Lifestyle

 

Probing the link between slaughterhouses and violent crime

thestar.com | 05/18/10

  • digg
  • Delicious
  • Furl
  • reddit
  • blinklist
  • Technorati
  • stumbleupon

Get VegSource Alerts Get VegSource Alerts

First Name

Email

Email This Story to a Friend




To author Upton Sinclair, the hellish world of factory slaughterhouses was as dangerous to human beings as it was to pigs. He filled his 1906 novel The Jungle with meat-packing images that seem ripped from a slasher movie:

"... and as for the other men, who worked in tank-rooms full of steam, and in some of which there were open vats near the level of the floor, their peculiar trouble was that they fell into the vats; and when they were fished out, there was never enough of them left to be worth exhibiting -- sometimes they would be overlooked for days, till all but the bones of them had gone out to the world as Durham's Pure Leaf Lard!"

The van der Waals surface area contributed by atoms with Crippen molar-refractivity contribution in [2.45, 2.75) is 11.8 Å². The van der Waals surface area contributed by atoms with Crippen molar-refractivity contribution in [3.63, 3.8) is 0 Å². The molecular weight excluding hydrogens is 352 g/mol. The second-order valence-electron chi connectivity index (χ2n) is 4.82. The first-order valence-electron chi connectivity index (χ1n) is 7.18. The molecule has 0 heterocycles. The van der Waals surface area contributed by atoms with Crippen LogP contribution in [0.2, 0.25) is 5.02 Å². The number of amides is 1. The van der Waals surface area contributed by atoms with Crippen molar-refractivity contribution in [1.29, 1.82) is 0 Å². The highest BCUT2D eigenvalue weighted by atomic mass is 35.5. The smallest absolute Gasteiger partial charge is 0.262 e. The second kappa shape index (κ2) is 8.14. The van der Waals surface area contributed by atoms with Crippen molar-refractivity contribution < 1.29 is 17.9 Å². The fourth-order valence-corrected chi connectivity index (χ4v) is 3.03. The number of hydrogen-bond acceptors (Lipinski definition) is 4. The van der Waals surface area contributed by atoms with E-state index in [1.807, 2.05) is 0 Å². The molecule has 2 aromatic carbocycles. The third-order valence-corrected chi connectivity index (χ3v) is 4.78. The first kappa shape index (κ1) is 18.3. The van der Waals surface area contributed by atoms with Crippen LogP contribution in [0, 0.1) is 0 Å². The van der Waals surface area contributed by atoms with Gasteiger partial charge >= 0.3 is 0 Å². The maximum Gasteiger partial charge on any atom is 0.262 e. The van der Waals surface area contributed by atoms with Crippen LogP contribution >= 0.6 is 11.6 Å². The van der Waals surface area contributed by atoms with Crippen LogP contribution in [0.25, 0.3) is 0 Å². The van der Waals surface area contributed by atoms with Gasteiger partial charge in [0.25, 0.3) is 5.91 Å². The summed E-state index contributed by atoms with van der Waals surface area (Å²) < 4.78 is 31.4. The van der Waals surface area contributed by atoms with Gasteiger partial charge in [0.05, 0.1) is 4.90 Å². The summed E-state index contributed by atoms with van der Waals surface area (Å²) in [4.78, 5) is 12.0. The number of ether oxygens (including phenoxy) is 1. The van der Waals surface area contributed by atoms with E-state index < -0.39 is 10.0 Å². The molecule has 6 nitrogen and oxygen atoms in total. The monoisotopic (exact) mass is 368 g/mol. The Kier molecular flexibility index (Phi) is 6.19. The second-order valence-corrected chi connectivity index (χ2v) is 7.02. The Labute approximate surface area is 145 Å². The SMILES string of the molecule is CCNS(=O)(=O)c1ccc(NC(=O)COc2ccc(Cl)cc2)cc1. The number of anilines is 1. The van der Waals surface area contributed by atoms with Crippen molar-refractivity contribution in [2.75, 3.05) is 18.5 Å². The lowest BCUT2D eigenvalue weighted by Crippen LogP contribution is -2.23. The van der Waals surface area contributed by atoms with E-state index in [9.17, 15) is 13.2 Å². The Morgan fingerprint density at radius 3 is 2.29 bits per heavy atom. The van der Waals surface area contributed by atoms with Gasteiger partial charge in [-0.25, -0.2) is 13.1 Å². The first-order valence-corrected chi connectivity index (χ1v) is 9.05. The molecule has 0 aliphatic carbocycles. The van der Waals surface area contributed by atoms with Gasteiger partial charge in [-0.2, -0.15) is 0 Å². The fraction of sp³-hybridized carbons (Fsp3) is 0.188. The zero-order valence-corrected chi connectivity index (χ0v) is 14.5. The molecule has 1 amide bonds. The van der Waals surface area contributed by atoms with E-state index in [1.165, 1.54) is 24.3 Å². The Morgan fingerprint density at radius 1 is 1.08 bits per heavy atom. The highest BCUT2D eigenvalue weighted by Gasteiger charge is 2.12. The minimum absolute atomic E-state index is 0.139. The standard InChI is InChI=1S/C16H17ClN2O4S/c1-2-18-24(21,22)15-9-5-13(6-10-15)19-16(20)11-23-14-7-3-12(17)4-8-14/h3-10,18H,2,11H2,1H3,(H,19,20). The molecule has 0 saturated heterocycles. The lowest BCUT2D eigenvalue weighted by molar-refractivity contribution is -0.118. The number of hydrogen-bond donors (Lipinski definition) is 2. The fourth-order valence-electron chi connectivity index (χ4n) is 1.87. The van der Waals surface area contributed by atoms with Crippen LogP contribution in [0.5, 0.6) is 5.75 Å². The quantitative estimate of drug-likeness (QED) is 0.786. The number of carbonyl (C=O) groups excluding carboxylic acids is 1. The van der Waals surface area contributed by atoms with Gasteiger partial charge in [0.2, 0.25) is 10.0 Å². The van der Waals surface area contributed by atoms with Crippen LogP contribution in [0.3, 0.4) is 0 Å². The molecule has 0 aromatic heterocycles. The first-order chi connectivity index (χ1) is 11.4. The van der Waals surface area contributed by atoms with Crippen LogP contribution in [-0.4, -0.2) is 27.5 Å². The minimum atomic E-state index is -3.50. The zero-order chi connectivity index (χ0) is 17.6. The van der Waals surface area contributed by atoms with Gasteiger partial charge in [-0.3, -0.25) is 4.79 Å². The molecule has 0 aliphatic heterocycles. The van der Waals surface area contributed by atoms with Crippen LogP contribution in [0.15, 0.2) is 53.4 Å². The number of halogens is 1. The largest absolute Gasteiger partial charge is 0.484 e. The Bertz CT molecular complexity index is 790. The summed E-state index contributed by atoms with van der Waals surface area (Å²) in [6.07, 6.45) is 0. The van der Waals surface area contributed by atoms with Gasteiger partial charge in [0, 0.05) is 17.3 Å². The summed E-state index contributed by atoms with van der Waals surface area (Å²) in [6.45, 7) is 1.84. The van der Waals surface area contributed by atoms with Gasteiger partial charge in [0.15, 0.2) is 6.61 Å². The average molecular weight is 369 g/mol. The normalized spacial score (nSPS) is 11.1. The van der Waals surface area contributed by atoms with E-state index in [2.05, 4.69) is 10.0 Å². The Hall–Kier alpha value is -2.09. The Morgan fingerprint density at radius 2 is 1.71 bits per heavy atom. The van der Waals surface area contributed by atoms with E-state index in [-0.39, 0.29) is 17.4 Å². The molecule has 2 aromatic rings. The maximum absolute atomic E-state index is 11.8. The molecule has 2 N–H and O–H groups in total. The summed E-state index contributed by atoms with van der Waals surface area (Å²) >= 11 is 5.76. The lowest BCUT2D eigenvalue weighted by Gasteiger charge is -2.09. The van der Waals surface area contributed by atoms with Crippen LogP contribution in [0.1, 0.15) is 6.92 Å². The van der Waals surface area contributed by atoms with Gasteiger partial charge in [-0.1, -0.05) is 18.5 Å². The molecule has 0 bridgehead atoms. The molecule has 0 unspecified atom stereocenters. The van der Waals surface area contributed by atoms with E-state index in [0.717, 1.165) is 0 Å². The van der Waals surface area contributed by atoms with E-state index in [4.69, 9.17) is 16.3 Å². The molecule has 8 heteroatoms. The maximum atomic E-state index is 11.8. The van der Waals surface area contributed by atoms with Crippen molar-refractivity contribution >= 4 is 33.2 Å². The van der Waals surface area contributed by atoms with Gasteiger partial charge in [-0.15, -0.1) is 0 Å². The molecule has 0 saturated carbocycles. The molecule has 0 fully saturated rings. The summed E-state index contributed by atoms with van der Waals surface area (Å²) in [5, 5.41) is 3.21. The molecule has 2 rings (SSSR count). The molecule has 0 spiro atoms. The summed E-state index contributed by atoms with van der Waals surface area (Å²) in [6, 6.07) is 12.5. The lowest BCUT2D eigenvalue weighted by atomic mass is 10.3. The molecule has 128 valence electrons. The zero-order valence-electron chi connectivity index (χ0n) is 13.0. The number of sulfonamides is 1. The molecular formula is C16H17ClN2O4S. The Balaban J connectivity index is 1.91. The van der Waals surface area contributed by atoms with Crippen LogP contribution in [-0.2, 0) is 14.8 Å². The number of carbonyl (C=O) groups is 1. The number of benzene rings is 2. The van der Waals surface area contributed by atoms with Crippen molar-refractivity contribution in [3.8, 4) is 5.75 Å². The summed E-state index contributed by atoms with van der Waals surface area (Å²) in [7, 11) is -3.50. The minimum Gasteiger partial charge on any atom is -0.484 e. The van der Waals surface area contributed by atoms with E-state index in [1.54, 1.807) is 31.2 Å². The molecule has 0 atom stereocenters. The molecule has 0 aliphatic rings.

Sinclair's abattoir labourers get so desensitized to violence that rates of murder, rape and brawls among them rise. The book cemented the link between slaughterhouses and crime for decades to come -- long before pig farmer and serial killer Robert Pickton haunted headlines.

More than a hundred years later, a University of Windsor researcher may have proven the literary classic right. Criminology professor Amy Fitzgerald says statistics show the link between slaughterhouses and brutal crime is empirical fact.

In a recent study, Fitzgerald crunched numbers from the FBI's Uniform Crime Report database, census data, and arrest and offence reports from 581 U.S. counties from 1994 to 2002.

"I have a graph that shows that as the number of slaughterhouse workers in a community increases, the crime rate also increases," she says. Fitzgerald says she was inspired by The Jungle to study crime records in U.S. communities where slaughterhouses are located.

She became fascinated by studies of the environmental effects of slaughterhouses that mentioned crime rates, without explanation, seemed to go up when the factories opened in communities.

Fitzgerald carefully weighed the figures in order to see whether a link really existed. She found that an average-sized slaughterhouse with 175 employees would annually increase the number of arrests by 2.24 and the number of reports by 4.69. The larger the abattoir, the worse the local crime problem.

Read the whole story here.



FACEBOOK COMMENTS:


Leave a comment